How can we learn to love our neighbor, learn to love our enemies?
How can we learn to love our neighbor, learn to love our enemies? It seems beyond our human capacity.
But for those of us who are seeking the presence of God, these questions are vital. Finding an answer is beginning the first step toward knowing God aright, toward letting God live its life as us.
Since we were little children, we've absorbed judgment and condemnation, so we're wounded, carrying a sack of self-blame on our backs. We desperately seek out someone who's "in the wrong," quickly dump out our guilt on their head, and momentarily feel we've escaped the pain. But we've reflexively copied generations of accusers and validated their anger at us, so our heavy sack is soon refilled with a vengeance by our ghost life from the unreconciled generations. Like junkies needing another fix, we keep confronting our enemies, still trying to "unload," while our lives only get worse.
These conflicts aren't cured easily, facilely or superficially because the engines of blame are so deep-seated, unconscious and ancient. Also, now that we see why our sacks empty and then re-fatten, we realize how these struggles involve, simultaneously, the "enemy," ourselves, and those critics long ago.
A solution that gets to the root of the trouble waits for us in the practice of prayerful meditation. We may think it's untested waters for solving such problems. Yet when familiar patterns inevitably fail, aren't we really being led to travel to the source within us, which can be the most practical way to unfold our lives?
Contemplative inquiry, contemplative meditation, is a way we delve into a principle of truth, leading into contact with our own infinite self. Spiritual truths are perceptions of the life divine, for God is truth, just as it is love and life. If we investigate a principle, ask and ask until answers bubble up from within, it can teach us forgiveness and reconciliation. We can reach a healing of these battles, an out-picturing expression as we reach inner invisible communion. Other principles could address problems of health or supply, for example.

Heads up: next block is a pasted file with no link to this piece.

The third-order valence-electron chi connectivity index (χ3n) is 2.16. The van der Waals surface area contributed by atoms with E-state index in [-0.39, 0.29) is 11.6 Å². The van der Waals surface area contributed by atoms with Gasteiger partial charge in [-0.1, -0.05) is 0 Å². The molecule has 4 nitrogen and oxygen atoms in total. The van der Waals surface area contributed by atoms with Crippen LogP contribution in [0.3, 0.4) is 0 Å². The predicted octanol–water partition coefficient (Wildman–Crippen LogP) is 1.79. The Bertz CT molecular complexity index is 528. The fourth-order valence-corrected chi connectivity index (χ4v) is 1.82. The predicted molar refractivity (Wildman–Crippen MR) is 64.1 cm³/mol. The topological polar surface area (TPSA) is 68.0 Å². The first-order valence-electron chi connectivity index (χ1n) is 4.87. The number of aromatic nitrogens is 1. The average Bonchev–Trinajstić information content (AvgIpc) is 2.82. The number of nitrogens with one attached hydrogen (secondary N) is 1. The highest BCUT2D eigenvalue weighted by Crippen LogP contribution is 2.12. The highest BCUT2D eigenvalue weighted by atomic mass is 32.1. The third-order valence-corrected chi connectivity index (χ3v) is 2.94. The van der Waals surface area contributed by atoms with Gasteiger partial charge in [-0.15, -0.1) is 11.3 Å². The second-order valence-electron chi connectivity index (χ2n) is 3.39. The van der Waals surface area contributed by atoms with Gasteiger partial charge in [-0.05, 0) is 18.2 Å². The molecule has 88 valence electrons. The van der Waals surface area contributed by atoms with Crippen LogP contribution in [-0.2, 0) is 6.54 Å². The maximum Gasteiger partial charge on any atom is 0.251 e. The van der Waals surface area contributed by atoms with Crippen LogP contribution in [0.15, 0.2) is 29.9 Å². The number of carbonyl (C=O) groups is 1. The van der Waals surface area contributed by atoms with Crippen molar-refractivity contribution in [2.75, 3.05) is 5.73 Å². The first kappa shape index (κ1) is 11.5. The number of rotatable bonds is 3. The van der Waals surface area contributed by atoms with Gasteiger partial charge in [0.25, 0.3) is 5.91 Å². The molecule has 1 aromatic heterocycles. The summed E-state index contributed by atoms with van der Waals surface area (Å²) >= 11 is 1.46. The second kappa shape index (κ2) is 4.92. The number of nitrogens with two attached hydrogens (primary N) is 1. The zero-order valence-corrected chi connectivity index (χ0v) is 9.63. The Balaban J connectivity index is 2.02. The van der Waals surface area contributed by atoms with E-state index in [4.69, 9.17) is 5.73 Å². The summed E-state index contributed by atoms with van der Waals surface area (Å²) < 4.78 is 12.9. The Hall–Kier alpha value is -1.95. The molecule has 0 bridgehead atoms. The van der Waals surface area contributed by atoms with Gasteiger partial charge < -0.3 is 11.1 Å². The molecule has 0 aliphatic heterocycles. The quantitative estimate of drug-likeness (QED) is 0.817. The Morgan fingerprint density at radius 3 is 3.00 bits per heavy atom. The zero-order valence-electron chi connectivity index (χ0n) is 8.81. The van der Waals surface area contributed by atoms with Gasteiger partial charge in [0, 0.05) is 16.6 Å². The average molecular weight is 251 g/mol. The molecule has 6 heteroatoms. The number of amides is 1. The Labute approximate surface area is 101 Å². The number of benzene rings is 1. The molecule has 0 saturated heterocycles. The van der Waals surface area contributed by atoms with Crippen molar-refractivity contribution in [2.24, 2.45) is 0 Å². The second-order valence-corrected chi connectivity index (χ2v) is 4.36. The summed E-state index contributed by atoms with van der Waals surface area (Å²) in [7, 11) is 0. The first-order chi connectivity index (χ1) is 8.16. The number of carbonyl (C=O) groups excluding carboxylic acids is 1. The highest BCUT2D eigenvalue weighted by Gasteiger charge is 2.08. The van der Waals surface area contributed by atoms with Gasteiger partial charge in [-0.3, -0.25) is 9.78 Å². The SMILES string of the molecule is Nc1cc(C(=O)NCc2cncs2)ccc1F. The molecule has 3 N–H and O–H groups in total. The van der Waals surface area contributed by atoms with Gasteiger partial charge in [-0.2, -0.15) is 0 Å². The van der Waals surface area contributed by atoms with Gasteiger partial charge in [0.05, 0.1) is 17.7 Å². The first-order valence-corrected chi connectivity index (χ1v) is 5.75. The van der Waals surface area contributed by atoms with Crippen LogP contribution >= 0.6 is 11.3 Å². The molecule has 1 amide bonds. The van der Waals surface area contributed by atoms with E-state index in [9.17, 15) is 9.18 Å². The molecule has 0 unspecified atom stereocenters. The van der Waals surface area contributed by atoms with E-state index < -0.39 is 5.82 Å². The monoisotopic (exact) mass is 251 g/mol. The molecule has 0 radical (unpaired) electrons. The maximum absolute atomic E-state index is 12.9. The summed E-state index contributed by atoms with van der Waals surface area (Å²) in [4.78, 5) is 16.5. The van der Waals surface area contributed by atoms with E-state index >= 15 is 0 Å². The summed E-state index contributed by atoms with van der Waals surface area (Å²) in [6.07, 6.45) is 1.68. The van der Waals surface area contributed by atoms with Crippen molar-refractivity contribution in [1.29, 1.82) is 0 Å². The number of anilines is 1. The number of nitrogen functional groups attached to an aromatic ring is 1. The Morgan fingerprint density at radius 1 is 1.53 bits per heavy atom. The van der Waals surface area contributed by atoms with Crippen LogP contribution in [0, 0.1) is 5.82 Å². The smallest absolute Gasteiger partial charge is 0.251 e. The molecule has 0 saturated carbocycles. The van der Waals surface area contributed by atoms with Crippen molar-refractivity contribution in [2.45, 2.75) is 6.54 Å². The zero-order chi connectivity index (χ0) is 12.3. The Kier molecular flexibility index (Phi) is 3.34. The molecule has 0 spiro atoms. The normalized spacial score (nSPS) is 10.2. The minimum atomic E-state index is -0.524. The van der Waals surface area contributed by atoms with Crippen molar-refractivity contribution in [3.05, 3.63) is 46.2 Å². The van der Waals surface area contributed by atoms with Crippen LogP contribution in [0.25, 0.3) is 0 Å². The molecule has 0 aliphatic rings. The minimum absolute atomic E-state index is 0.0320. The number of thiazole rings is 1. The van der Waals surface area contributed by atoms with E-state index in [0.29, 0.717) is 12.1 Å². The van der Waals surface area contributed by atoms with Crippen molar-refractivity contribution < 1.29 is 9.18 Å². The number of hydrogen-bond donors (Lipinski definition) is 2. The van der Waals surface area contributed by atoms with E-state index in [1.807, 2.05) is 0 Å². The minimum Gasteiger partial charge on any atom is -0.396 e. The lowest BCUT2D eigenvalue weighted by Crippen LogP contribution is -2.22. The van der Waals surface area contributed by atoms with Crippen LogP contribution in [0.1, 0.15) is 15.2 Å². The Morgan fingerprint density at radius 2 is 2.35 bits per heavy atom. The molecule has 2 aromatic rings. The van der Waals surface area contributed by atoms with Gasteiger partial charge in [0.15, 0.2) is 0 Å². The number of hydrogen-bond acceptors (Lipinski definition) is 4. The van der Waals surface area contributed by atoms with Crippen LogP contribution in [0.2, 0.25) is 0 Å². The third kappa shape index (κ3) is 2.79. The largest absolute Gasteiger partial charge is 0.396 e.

Leviticus says, "Thou shalt love thy neighbor as thyself: I am God." Do we see the meaning hidden in plain sight? The greater self of myself is the same greater self of yourself. And the Hebrew can translate as "You would love your neighbor as yourself." Wouldn't you want to? So we find here, not an order, but something for our core wisdom to inquire into.
First, we ourselves feel absolved. The self-judgments that have been impressed upon our clay are smoothed off when we are washed in unconditional love. The inner opening to the one life does the work, for God is a forgiveness that never did blame. And we are washed, and washed again, in the experience of union which loves us as the only self.
With this certitude of self-love, we notice the fearsome weapons of the old attacks, and see they are really powerless — images only — without any substance. This war in the recesses of our minds has been draining us, and now we are blessedly relieved. Our need to defend ourselves is greatly diminished. We can now have compassion for those who hurt us, living or dead.
When we again meet individuals or groups we'd opposed, if we feel our hair-spring reaction about to snap, we can step back. Everyone has differing foibles and virtues. Are we still lugging around judgments? Then we have more work to do within ourselves.
So on the meeting ground of meditation, we are forgiven, along with others past and present. In the eye of the hurricane, we meet ever at peace. We all climb the ladder together ascending and descending from heaven. We are the whole and holy process.
"Really Being With You" is the title of Moshe's book, as well as his program on KSKQ, 89.5FM, Saturdays 9:30 to 10 a.m.
Send 600 to 700 word articles on all aspects of Inner Peace to Sally McKirgan at: firstname.lastname@example.org.